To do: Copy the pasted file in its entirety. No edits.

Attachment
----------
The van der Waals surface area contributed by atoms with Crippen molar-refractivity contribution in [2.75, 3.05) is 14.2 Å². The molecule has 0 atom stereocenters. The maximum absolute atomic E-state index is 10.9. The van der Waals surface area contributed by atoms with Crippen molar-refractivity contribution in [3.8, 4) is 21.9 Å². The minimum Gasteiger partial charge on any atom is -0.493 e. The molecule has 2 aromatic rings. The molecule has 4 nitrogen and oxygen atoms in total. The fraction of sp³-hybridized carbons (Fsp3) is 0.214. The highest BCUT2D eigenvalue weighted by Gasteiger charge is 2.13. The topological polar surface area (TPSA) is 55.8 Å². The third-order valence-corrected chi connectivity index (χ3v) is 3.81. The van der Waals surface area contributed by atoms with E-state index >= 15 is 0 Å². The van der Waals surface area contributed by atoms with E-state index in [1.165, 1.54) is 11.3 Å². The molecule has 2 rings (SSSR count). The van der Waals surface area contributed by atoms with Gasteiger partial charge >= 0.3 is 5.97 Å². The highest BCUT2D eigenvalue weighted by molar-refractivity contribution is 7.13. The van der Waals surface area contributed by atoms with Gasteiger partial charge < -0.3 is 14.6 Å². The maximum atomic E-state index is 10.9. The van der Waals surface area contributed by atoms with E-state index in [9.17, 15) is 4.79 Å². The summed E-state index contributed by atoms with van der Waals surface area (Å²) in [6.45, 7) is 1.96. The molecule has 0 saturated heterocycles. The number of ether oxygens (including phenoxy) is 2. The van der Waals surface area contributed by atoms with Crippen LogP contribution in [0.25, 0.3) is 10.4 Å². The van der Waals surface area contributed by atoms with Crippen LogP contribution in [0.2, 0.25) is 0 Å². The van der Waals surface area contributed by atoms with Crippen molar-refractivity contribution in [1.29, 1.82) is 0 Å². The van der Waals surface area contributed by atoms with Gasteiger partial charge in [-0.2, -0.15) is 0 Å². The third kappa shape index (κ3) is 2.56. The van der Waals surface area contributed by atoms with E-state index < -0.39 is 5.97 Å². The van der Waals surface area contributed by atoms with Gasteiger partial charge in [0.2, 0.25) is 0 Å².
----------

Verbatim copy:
The van der Waals surface area contributed by atoms with Crippen molar-refractivity contribution in [2.75, 3.05) is 14.2 Å². The molecule has 0 atom stereocenters. The maximum absolute atomic E-state index is 10.9. The van der Waals surface area contributed by atoms with Crippen molar-refractivity contribution in [3.8, 4) is 21.9 Å². The minimum Gasteiger partial charge on any atom is -0.493 e. The molecule has 2 aromatic rings. The molecule has 4 nitrogen and oxygen atoms in total. The fraction of sp³-hybridized carbons (Fsp3) is 0.214. The highest BCUT2D eigenvalue weighted by Gasteiger charge is 2.13. The topological polar surface area (TPSA) is 55.8 Å². The third-order valence-corrected chi connectivity index (χ3v) is 3.81. The van der Waals surface area contributed by atoms with E-state index >= 15 is 0 Å². The van der Waals surface area contributed by atoms with E-state index in [1.165, 1.54) is 11.3 Å². The molecule has 2 rings (SSSR count). The van der Waals surface area contributed by atoms with Gasteiger partial charge >= 0.3 is 5.97 Å². The highest BCUT2D eigenvalue weighted by molar-refractivity contribution is 7.13. The van der Waals surface area contributed by atoms with Gasteiger partial charge < -0.3 is 14.6 Å². The maximum atomic E-state index is 10.9. The van der Waals surface area contributed by atoms with E-state index in [9.17, 15) is 4.79 Å². The summed E-state index contributed by atoms with van der Waals surface area (Å²) in [6.45, 7) is 1.96. The molecule has 0 saturated heterocycles. The number of ether oxygens (including phenoxy) is 2. The van der Waals surface area contributed by atoms with Crippen LogP contribution in [0.25, 0.3) is 10.4 Å². The van der Waals surface area contributed by atoms with Crippen LogP contribution in [0.2, 0.25) is 0 Å². The van der Waals surface area contributed by atoms with Crippen molar-refractivity contribution in [1.29, 1.82) is 0 Å². The van der Waals surface area contributed by atoms with Gasteiger partial charge in [-0.2, -0.15) is 0 Å². The third kappa shape index (κ3) is 2.56. The van der Waals surface area contributed by atoms with E-state index < -0.39 is 5.97 Å². The van der Waals surface area contributed by atoms with Gasteiger partial charge in [0.2, 0.25) is 0 Å².